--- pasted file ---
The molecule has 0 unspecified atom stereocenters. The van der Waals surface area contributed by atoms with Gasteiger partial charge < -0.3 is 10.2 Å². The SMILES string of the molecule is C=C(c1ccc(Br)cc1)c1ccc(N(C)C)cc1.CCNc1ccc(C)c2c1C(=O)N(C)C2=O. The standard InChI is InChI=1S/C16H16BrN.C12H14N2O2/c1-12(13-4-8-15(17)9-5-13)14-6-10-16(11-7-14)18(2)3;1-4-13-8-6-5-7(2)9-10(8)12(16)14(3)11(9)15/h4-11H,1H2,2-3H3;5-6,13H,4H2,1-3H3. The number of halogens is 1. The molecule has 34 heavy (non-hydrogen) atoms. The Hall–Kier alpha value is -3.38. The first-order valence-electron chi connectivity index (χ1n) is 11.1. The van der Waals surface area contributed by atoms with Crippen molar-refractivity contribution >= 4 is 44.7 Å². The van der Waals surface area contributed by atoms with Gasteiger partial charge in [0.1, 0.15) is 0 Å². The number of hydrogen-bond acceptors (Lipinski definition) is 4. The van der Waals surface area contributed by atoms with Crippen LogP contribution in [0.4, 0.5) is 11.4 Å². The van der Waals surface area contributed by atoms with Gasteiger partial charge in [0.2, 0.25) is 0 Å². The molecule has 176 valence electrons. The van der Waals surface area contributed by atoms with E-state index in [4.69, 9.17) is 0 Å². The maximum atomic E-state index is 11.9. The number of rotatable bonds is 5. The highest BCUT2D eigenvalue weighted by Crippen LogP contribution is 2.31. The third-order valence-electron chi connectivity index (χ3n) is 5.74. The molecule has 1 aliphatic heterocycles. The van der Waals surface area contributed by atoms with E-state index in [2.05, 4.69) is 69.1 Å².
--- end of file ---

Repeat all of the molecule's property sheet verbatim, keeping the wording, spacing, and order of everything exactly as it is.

The molecule has 0 unspecified atom stereocenters. The van der Waals surface area contributed by atoms with Gasteiger partial charge < -0.3 is 10.2 Å². The SMILES string of the molecule is C=C(c1ccc(Br)cc1)c1ccc(N(C)C)cc1.CCNc1ccc(C)c2c1C(=O)N(C)C2=O. The standard InChI is InChI=1S/C16H16BrN.C12H14N2O2/c1-12(13-4-8-15(17)9-5-13)14-6-10-16(11-7-14)18(2)3;1-4-13-8-6-5-7(2)9-10(8)12(16)14(3)11(9)15/h4-11H,1H2,2-3H3;5-6,13H,4H2,1-3H3. The number of halogens is 1. The molecule has 34 heavy (non-hydrogen) atoms. The Hall–Kier alpha value is -3.38. The first-order valence-electron chi connectivity index (χ1n) is 11.1. The van der Waals surface area contributed by atoms with Crippen molar-refractivity contribution >= 4 is 44.7 Å². The van der Waals surface area contributed by atoms with Gasteiger partial charge in [0.1, 0.15) is 0 Å². The number of hydrogen-bond acceptors (Lipinski definition) is 4. The van der Waals surface area contributed by atoms with Crippen LogP contribution in [0.4, 0.5) is 11.4 Å². The van der Waals surface area contributed by atoms with Gasteiger partial charge in [0.2, 0.25) is 0 Å². The molecule has 176 valence electrons. The van der Waals surface area contributed by atoms with E-state index in [4.69, 9.17) is 0 Å². The maximum atomic E-state index is 11.9. The number of rotatable bonds is 5. The highest BCUT2D eigenvalue weighted by Crippen LogP contribution is 2.31. The third-order valence-electron chi connectivity index (χ3n) is 5.74. The molecule has 1 aliphatic heterocycles. The van der Waals surface area contributed by atoms with E-state index in [2.05, 4.69) is 69.1 Å².